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Tuesday morning news: September 20, 2022 | WORLD – WORLD News Group

WORLD Radio – Tuesday morning news: September 20, 2022
Hurricane Fiona is taking aim at Turks and Caicos, the Taliban freed a U.S. veteran in a prisoner swap with the United States, Beijing is voicing anger after President Biden indicated the U.S. would defend Taiwan, Ukraine is accusing Moscow of nuclear terrorism, the Pentagon’s intelligence chief says Russian forces are incapable of achieving Putin’s initial aims
A man uses a machete to cut a tree that was felled by the wind from Hurricane Fiona in Loiza, Puerto Rico, Monday, Sept. 19, 2022. Associated Press Photo/Alejandro Granadillo
For WORLD Radio, I’m Kent Covington. 
Fiona update » Hurricane Fiona is taking aim at another island chain this morning after wreaking havoc in Puerto Rico and the Dominican Republic.
Jamie Rhome with the National Hurricane Center:
RHOME: It’s starting to make a more northward turn towards the Turks and Caicos, which are now under a hurricane warning.
In Puerto Rico, Rhome said Fiona may have dropped as much as two and a half feet of rain in some areas.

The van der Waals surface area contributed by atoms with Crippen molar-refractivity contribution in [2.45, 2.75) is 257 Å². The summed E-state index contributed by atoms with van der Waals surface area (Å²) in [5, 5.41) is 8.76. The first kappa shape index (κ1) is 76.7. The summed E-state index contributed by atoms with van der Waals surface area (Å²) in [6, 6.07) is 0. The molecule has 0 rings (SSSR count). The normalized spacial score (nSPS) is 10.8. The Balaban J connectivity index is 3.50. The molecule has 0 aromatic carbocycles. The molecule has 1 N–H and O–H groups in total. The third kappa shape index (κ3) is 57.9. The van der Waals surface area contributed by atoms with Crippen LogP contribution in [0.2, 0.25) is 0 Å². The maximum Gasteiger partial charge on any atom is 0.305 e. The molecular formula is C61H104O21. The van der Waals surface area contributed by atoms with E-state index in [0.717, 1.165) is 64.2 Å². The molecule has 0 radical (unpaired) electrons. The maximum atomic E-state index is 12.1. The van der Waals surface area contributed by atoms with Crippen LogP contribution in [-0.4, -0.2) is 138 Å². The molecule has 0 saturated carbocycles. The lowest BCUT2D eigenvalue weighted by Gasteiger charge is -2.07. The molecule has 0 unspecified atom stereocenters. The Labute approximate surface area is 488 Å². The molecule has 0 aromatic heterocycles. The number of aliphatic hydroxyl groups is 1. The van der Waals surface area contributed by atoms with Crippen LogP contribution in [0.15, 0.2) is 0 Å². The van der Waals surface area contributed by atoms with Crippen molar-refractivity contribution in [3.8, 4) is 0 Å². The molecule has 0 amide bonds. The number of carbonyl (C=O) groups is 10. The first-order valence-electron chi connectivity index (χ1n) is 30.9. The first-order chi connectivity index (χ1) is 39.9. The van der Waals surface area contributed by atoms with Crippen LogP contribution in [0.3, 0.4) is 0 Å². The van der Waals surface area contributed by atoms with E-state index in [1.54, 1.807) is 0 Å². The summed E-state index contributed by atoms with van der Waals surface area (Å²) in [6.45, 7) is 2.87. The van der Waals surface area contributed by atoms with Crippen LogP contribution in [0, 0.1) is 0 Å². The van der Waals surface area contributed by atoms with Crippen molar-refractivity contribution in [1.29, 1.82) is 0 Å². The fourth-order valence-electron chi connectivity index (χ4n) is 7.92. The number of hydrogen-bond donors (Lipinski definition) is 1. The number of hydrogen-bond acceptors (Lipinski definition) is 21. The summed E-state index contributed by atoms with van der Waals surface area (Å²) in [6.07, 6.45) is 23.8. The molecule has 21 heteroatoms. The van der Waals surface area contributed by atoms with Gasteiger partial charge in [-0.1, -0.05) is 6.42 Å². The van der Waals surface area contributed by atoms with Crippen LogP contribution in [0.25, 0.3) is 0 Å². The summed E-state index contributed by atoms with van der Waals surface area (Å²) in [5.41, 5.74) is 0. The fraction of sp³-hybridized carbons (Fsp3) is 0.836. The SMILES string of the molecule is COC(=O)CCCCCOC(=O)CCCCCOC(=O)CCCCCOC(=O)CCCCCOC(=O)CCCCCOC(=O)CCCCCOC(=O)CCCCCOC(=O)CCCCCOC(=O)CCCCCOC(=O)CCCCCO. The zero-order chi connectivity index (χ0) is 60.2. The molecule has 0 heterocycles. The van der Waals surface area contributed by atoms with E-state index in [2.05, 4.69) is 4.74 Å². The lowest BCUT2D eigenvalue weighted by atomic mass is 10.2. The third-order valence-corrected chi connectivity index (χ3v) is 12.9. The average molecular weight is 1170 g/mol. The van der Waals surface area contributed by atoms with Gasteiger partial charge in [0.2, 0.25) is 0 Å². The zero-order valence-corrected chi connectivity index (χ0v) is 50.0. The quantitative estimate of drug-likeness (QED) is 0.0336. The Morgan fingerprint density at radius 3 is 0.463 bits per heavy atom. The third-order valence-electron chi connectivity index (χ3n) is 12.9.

The governor of the U.S. territory called the damage “catastrophic.” The storm knocked out electricity to the entire island.
Senate Majority Leader Chuck Schumer said Monday…
SCHUMER: The federal response should be swift, robust and continue for as long as the island needs.
Fiona is expected to continue gaining strength and could become a category-3 hurricane by the time it likely approaches Bermuda later in the week.
Taliban prisoner swap » An American contractor held hostage in Afghanistan for more than two years is now a free man.
The Taliban freed Mark Frerichs in a prisoner swap with the United States. The US government agreed to release a convicted Taliban drug lord in exchange.
His father, Art Frerichs, said Monday…
FRERICHS: I’d like to thank all the people that had him in their prayers.
Mark Frerichs was abducted in 2020 and was believed to have been held since then by the Taliban-linked Haqqani network.
Biden: US would defend Taiwan » Beijing is voicing anger after President Biden once again indicated that the U.S. military would step in if China invades Taiwan.
In an interview, CBS’ 60 Minutes host Scott Pelley asked if U.S. forces would defend the island.
BIDEN: Yes, if in fact there was an unprecedented attack.
PELLEY: So unlike Ukraine, to be clear, sir, US men and women would defend Taiwan in the event of a Chinese invasion?
BIDEN: Yes.

Soon afterward, the president’s staff walked back his remarks, stating that, officially, the White House won’t say whether the US would defend Taiwan.
Biden has made similar remarks in the past.
Both the president and his staff said America’s “One China” policy has not changed
Ukraine update » Ukraine accuses Moscow of nuclear terrorism after recent Russian losses on the battlefield. WORLD’s Kristen Flavin has more.